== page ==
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Cosmetics

Archive



The gap between free competition and regulatory compliance


May, 18, 2016

 

Biocidal products and cosmetics

Cosmetic, medicinal and biocidal products are subjected under different, independently applicable regulations which let manufacturers, attorneys and competent authorities large margins of interpretation concerning product categorization and accuracy of advertising claims. In general, products placed on the European market can only be cosmetic, medicinal or biocidal and never two or even three of them at the same time. Claims referring to these products shall of course always be in compliance with the respective, applicable law. According to the European Commission (EC) borderline guidance document (“Manual on the Scope of Application of the Cosmetics Regulation No.1223/2009 (Art. 2.1a)”) which is legally not binding but widely used as reference, also in court, claims like antiseptic, antimicrobial or antibacterial are allowed as secondary claims for oral hygiene products where the primary purpose is of a cosmetic nature. However, in the same document it is stated that a mouthwash would be a medicinal product where the intended use is to treat or prevent mouth and pharynx diseases. Furthermore, to point out the gap of opinions, the Irish national competent authority goes a step further by saying that the descriptors “prevention of disease”, “protection from contamination” and “protection from infection” mandatorily lead products in the borderline area with medicinal, medical and cosmetic products and they should not even be permitted as secondary claims for cosmetic products (“Irish borderline guideline”).
As several companies currently offer oral care products with claims like “antimicrobial mouthwash for a better oral hygiene” using these claims gives the impression that this practice is widely tolerated caused by the legal confusion in the European Commission (EC) as well as in the industry and in national authorities. Future decisions of European courts naturally cannot be foreseen, but at least there are first tendencies already visible. There is a German court decision from December 2013 (Higher Regional Court (“Oberlandesgericht”, OLG) Hamm, AZ 4U 70/13). The defendant, a German company, placed a mouthwash on the market containing the ingredient chlorhexidine digluconate (CHG). This ingredient is permitted as preservative according to the European Cosmetics Regulation (EC) No. 1223/2009 up to a concentration of 0.03%. Since CHG is also well known as antimicrobial agent and the active component of several medicinal products (which requires a separate approval) the defendant used the antimicrobial characteristic of his product related to that ingredient (“Special Medical Mouthwash (Chlorhexidine)”) for marketing purposes. For that reason, the court decided that the product has to be classified as medicinal and not as cosmetic product whereas the permitted use as preservative according to the Cosmetics Regulation has not been relevant. In fact, the main reason for the verdict has been the “false” intended use of CHG. This particular case shows clearly how careful companies have to be in regards to their product labeling.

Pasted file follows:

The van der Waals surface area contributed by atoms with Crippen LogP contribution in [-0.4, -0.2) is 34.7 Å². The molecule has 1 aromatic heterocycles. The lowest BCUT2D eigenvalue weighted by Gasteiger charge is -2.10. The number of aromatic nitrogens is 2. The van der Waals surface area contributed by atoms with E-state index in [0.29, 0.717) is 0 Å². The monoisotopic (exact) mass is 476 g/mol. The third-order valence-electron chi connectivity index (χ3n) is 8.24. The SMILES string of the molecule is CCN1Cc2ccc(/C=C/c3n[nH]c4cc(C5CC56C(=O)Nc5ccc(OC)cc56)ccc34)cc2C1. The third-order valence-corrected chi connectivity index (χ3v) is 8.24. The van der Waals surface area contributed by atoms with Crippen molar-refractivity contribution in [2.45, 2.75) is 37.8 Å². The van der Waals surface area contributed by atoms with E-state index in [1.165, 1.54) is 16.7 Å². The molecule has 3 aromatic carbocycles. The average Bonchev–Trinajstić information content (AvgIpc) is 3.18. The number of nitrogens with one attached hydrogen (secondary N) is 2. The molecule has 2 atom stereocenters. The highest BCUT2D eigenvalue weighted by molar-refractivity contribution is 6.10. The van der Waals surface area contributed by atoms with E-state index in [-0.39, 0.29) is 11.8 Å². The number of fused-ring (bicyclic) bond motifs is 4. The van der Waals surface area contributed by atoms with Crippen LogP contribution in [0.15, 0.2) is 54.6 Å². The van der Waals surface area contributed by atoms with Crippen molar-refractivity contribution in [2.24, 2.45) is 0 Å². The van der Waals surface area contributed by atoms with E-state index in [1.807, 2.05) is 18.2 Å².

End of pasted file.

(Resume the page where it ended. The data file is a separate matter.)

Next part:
In summary, it can be said that there are several similar products on the European market using terms like antiseptic or antimicrobial where the differences between primary and secondary claim is blurred and a case-by-case decision by the competent authorities is inevitable. The Regulation (EC) No. 655/2013 predefines guidelines for advertising claims as laid down by Article 20 of the Regulation (EC) No. 1223/2009.


Controversy on “Free of” claims: Information of customers or denigration of ingredients?

The widely used free of advertising claims for cosmetic products are currently under controversial discussion in Europe whereas several competent authorities promote the complete ban of these marketing tools, especially the claim paraben free which has been prevailed since the beginning of the Europe wide safety discussion ten years ago and subsequent campaigns by several consumer organizations. The main argument of the free of-opponents is the so-called “denigration” of ingredients which are legally used for cosmetics as described within the Regulation (EU) No. 655/2013 (on common criteria for the justification of claims): Claims related to cosmetic products shall be “objective and shall not denigrate the competitors, nor shall they denigrate ingredients legally used”. However, this argument can be practically applied to any free of-claim, e.g. alcohol free, perfume free, etc. According to the European expert group SCCS (Scientific Committee in Consumer Safety) there is no scientific proof that parabens, used as preservatives in cosmetics for over 90 years, are generally harmful to human health whilst some parabens are prohibited (Commission Regulation (EU) No. 1004/2014 April 18, 2015) and others are still approved for cosmetic products. As stated by the cosmetics industry, these claims shall serve the end consumers of making an informed and quick buying decision. Such claims are therefore essential for an adequate communication between manufacturers and consumers. For the purpose of further clarification, the official Guideline to the Regulation (EU) No. 655/2013 has been set up in order to explain and substantiate the vaguely formulated Articles of this Regulation by means of concrete examples on what shall be permitted and what not. This particular topic is also currently under discussion between representatives of the competent authorities and cosmetics industry.

There is, to MDSS’ knowledge, still no legally binding decision at this time.